Beliefs Culture Ethics

Muslim inmate takes his case for a beard to the Supreme Court

When Gregory Holt's case arrives at the U.S. Supreme Court on Tuesday (Oct. 7), lawyers won't be arguing about what landed him a life sentence in an Arkansas state prison, but rather what he wanted to do once he got there: grow a beard in observance of his Muslim religious beliefs. Photo courtesy of Religion & Ethics Newsweekly

WASHINGTON (RNS) It’s not every day that a coalition of legal minds is rooting for a violent inmate convicted of stabbing his girlfriend in the neck.

When Gregory Holt's case arrives at the U.S. Supreme Court on Tuesday (Oct. 7), lawyers won't be arguing about what landed him a life sentence in an Arkansas state prison, but rather what he wanted to do once he got there: grow a beard in observance of his Muslim religious beliefs. Photo courtesy of Religion & Ethics Newsweekly

When Gregory Holt’s case arrives at the U.S. Supreme Court on Tuesday (Oct. 7), lawyers won’t be arguing about what landed him a life sentence in an Arkansas state prison, but rather what he wanted to do once he got there: grow a beard in observance of his Muslim religious beliefs. Photo courtesy of Religion & Ethics Newsweekly, via Arkansas Corrections

When Gregory Holt’s case arrives at the U.S. Supreme Court on Tuesday (Oct. 7), lawyers won’t be arguing about what landed him a life sentence in an Arkansas state prison, but rather what he wanted to do once he got there: grow a beard in observance of his Muslim religious beliefs.

The state of Arkansas says he can’t. Holt — a convert to Islam who now calls himself Abdul Maalik Muhammad — says he would keep his beard no longer than half an inch. But prison officials, backed by the state’s attorney general, argue that even such a short beard poses security risks.

“When it comes to making prison policies, the stakes are high; lives can be lost if the wrong decision is made,” according to the state’s legal brief, which describes Holt as a violent self-declared fundamentalist. “The ADC takes religious freedom seriously, but it takes seriously its paramount interests in safety and security, too.”

The St. Louis-based 8th U.S. Circuit Court of Appeals agreed with Ray Hobbs, the director of the Arkansas Department of Correction. But it’s hard to find too many others who think that the prison’s case for security trumps Holt’s right to exercise his religion.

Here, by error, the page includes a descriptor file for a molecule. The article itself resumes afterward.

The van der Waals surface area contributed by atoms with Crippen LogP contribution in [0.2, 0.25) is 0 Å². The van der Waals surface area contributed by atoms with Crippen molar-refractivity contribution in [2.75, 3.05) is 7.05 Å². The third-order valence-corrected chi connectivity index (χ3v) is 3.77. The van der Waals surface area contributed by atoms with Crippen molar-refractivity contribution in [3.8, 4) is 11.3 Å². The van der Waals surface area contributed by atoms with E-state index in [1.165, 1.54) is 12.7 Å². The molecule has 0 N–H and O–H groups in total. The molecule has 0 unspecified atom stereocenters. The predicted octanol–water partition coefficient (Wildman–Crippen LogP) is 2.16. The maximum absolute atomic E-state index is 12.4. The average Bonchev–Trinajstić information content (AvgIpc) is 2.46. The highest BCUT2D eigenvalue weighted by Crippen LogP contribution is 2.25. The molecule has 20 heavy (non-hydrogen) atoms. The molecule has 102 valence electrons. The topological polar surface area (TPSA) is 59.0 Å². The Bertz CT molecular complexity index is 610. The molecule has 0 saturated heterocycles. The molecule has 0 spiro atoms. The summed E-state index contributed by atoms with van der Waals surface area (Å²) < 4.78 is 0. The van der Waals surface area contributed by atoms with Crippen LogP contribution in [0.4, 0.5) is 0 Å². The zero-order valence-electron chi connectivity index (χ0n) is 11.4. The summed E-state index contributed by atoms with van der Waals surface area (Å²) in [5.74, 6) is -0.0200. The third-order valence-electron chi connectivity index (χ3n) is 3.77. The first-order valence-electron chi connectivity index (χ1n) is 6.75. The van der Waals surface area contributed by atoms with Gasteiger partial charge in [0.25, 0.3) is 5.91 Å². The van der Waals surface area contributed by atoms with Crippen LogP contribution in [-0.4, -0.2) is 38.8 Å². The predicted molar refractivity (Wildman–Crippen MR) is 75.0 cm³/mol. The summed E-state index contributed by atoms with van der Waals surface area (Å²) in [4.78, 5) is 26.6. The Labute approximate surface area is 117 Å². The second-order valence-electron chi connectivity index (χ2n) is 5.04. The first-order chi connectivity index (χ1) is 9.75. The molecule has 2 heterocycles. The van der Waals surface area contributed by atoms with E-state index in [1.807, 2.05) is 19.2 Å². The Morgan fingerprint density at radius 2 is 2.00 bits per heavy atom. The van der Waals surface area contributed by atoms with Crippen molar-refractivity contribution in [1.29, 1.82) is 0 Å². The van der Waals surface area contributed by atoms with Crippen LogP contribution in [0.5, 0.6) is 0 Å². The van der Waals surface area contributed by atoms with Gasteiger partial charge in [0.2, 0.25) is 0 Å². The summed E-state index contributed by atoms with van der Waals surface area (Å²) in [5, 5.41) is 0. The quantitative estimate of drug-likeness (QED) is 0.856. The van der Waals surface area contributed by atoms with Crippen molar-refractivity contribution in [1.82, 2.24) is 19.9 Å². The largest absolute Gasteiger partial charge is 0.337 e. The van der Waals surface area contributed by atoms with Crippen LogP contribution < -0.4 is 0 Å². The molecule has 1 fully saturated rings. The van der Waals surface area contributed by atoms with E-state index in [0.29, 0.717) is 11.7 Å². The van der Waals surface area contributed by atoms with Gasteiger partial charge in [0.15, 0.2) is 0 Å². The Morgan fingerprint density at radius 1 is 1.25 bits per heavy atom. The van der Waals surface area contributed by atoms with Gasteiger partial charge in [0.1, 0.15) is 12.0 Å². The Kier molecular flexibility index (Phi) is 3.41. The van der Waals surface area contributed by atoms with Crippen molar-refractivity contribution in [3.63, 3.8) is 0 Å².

Among those who filed legal briefs supporting Holt: Americans United for Separation of Church and State, the International Mission Board of the Southern Baptist Convention and the American Jewish Committee. The attorneys at the conservative Becket Fund for Religious Liberty who are preparing Holt’s case also represented Hobby Lobby Stores Inc. last year in the evangelical-owned company’s successful suit against the Obamacare contraception mandate.

“Last year we found out that companies have religious freedom rights,” said Ayesha N. Khan, legal director of Americans United, referring to Hobby Lobby’s win at the Supreme Court. “This year we’re going to find out if individuals do too.”

In some ways, the Hobby Lobby case and Holt’s are similar: They both turn on federal laws that require the government to do more than show that the policy in question — in Holt’s case, a beard ban — makes sense. When imposing a “substantial” burden on an individual’s religious observance, federal law says the government must prove a “compelling” government interest and that it employs the “least restrictive” way of achieving its goals.

Holt v. Hobbs is “not really about Muslims or the practice of having a beard,” said Eric Rassbach, deputy general counsel at the Becket Fund. The case, he said, will help define the extent to which the nation values religious rights.

“The degree of religious liberty we give to people who are not powerful in society says a lot more about us than it does about them,” Rassbach said. “We don’t want to be treating people like animals because they committed a crime.”

Also on the prisoner’s side: the federal government. Solicitor General Donald Verrilli’s brief on the case notes that Holt’s prison allows inmates to grow the hair on top of their heads longer than a half inch as long as it does not reach the nape of their necks.

On the other side of the case, Arkansas Attorney General Dustin McDaniel argues that prison officials — and not courts — have wide latitude in determining security risks among the incarcerated.

The state’s legal brief rests in great part on the objections of prison officials concerned that a bearded prisoner could hide weapons, drugs or even cellphone SIM cards in his facial hair.

But they had other concerns. Escaped prisoners can quickly shave to make themselves harder to catch. The prison doesn’t have the resources to regularly check beard lengths or to protect guards from inmates who do not appreciate having their beards scrutinized for contraband. And any policy that seems to privilege one prisoner over another can foment unrest among inmates.

Holt, the brief also states, has put a knife to the neck of a fellow prisoner in a religious dispute. He has repeatedly stated his intention to harm public officials and pleaded guilty to threatening to kidnap and harm the daughters of former President George W. Bush. He has declared himself  “at war” with the prison barber and has threatened to hurt him. Still, Holt — who adheres to Salafism, a particularly conservative interpretation of Islam widely practiced in Saudi Arabia — has been given many opportunities for religious observance.

“He is able to acknowledge his religion in a variety of other ways without wearing a beard, such as the use of a prayer rug during his worship times, reading and studying the Koran, communicating with a religious advisor, maintaining the required diet, and observing religious holidays,” the brief states.

Arkansas officials also noted that some Muslim men do not wear beards.

As with most religions, adherents vary in their practice. And although there is nothing in the Quran that requires Muslim men to grow a beard, three of the four major schools of Sunni Islam consider it mandatory.